Tuesday 2 April 2024

Have you been to Emmaus?


Just after Christ’s Resurrection, two of His followers were going to Emmaus. (Luke 24: 13-35).

They were totally distraught about Jesus’ death, and even though there was now news that His tomb is empty and that Christ is alive, they were still down-hearted and confused.

Jesus appeared to them on the way. They did not recognize Him. They spoke with Him and told Him their news. They said that their Lord and leader had been crucified, and there were rumours going around that He was alive again.

Jesus did not tell them who He was but explained to them the prophets’ predictions about Him. He walked with them all the way to Emmaus, but still they did not recognize Him. It wasn’t until He broke and blessed the bread that they recognized Him.

Why? I ask myself.

Why did they not recognize Him when they first saw Him, or when He took the time to explain to them the writings of the prophets?

Could it be that their minds were more pre-occupied with their problems and their dilemma rather than listening to Him?

You can just imagine how their mind worked and how concerned they were about their predicament.

Their leader is dead. What are they to do now? Is it all over? Every thing He said and taught comes to nothing? And what of the future? What are His followers to do now?

But aren’t we just the same.

How often do events touch our lives and turn it upside down. Events perhaps of our making, or events that we did not contribute to but they affect us all the same.

And we panic. What are we to do now? What will happen next?

We fear the future, we fear matters getting out of our control and we turn our attention to our problems and our dilemma. Just like those two on the way to Emmaus.

Yet, all the time we are panicking Jesus is there. Walking beside us. Quite literally. Waiting for us to recognize Him, hold His hand in the full knowledge and trust that He will see us through our darkest hour.

It is our doubts, our fears and our worries which prevent us from seeing Him.


  1. ...few if any would recognize Jesus today.

    1. How true, Tom. My first book, VISIONS, is about that exactly.

      God bless.

  2. Amen, Victor! We limit ourselves too often to the exclusion of seeing the Lord walking beside us.

    1. We limit ourselves by our fears and confusions.

      God bless, Martha.

  3. Amen! This reminds me of the old verse, "There are none so blind as those who will not see."
    Several of my church friends -- men and women alike -- have participated in weekend retreat(s) 'Walk to Emmaus' but I don't know that I'm there/ready to participate just yet. Have you done so ... or, is that a thing in the UK?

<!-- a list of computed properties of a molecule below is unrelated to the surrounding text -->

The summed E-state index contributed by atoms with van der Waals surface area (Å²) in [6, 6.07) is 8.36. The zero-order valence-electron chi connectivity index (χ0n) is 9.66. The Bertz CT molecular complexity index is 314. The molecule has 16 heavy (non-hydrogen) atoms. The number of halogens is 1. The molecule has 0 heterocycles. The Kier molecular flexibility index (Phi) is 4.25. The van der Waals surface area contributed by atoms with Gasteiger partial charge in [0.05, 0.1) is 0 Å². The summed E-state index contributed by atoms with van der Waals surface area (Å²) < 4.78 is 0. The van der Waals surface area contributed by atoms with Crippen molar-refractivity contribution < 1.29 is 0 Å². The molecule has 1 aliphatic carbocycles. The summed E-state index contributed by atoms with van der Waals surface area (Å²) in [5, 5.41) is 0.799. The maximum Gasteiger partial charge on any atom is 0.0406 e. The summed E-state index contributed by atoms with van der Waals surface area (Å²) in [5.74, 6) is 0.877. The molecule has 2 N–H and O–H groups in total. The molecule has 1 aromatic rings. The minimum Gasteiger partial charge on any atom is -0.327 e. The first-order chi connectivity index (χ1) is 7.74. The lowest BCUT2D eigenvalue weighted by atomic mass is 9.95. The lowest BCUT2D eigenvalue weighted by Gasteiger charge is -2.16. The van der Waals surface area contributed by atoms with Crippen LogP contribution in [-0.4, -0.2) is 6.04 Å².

1. Yes, sadly people will believe what they want to believe.

      I have attended a number of weekend retreats organised by our church. Mostly held off the premises in monasteries or convents some miles away that you have to travel to. The intention is that you are away from your home environment. Some have been for everyone; others for married couples only, or people engaged to be married, or certain age groups like 18 to 25 only.

      They've been well organised and I like the idea that you spend Friday and Saturday nights there. This allows for more time for discussions as a group, with other attendees, or one-to-one with the priest or monk leading the sessions. Usually we have more than one speaker on different topics. I would recommend you attend such retreats if available.

      Father Francis Maple has run many such retreats in reverse. He calls them Missions. Instead of you going to him, he visits a church anywhere in the UK for a week. Whilst there he runs a series of talks and discussions in the church over the week; ending with celebrating Mass each evening. You can either attend one day or all days as he changes the topic each day. Usually at the end of the week he holds a concert where he sings and collects money for charity.

      All in all, I would recommend you attend a retreat. I'll be praying for you.

      God bless, Mevely.

  4. I think, to some extent, they were withheld from recognizing him so they wouldn't be so overwhelmed by His presence as to not be able to concentrate and really hear what he had to say to them.

    Yes, we do get preoccupied with how "we" are going to solve "our" problem, and don't hear or see what He's trying to tell us about the solution the whole time. Maybe sometimes we're too busy putting Him on a pedestal to believe He's also down in the mess beside us and stop to listen.

    1. You make good points here, Mimi. Thank you.

      God bless always.



God bless you.